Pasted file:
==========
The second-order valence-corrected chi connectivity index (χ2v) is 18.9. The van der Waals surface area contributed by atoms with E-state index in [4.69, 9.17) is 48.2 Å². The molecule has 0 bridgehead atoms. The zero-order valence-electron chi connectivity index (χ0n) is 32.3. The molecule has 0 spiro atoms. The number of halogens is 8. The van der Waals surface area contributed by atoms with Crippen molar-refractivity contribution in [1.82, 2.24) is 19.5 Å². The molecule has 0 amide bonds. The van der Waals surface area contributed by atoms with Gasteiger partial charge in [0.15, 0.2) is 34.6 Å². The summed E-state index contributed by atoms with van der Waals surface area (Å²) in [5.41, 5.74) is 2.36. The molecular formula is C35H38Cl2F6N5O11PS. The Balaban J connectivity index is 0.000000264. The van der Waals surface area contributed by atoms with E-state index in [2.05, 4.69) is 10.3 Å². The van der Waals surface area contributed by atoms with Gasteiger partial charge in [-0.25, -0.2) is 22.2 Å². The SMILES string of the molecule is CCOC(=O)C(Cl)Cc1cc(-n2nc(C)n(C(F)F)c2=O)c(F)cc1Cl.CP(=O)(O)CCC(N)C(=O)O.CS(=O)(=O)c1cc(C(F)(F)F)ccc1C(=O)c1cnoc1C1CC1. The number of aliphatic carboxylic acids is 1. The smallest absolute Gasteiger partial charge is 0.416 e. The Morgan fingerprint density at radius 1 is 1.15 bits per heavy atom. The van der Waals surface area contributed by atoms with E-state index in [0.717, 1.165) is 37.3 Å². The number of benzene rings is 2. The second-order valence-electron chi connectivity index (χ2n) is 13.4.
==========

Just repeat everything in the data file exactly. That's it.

The second-order valence-corrected chi connectivity index (χ2v) is 18.9. The van der Waals surface area contributed by atoms with E-state index in [4.69, 9.17) is 48.2 Å². The molecule has 0 bridgehead atoms. The zero-order valence-electron chi connectivity index (χ0n) is 32.3. The molecule has 0 spiro atoms. The number of halogens is 8. The van der Waals surface area contributed by atoms with Crippen molar-refractivity contribution in [1.82, 2.24) is 19.5 Å². The molecule has 0 amide bonds. The van der Waals surface area contributed by atoms with Gasteiger partial charge in [0.15, 0.2) is 34.6 Å². The summed E-state index contributed by atoms with van der Waals surface area (Å²) in [5.41, 5.74) is 2.36. The molecular formula is C35H38Cl2F6N5O11PS. The Balaban J connectivity index is 0.000000264. The van der Waals surface area contributed by atoms with E-state index in [2.05, 4.69) is 10.3 Å². The van der Waals surface area contributed by atoms with Gasteiger partial charge in [-0.25, -0.2) is 22.2 Å². The SMILES string of the molecule is CCOC(=O)C(Cl)Cc1cc(-n2nc(C)n(C(F)F)c2=O)c(F)cc1Cl.CP(=O)(O)CCC(N)C(=O)O.CS(=O)(=O)c1cc(C(F)(F)F)ccc1C(=O)c1cnoc1C1CC1. The number of aliphatic carboxylic acids is 1. The smallest absolute Gasteiger partial charge is 0.416 e. The Morgan fingerprint density at radius 1 is 1.15 bits per heavy atom. The van der Waals surface area contributed by atoms with E-state index in [0.717, 1.165) is 37.3 Å². The number of benzene rings is 2. The second-order valence-electron chi connectivity index (χ2n) is 13.4.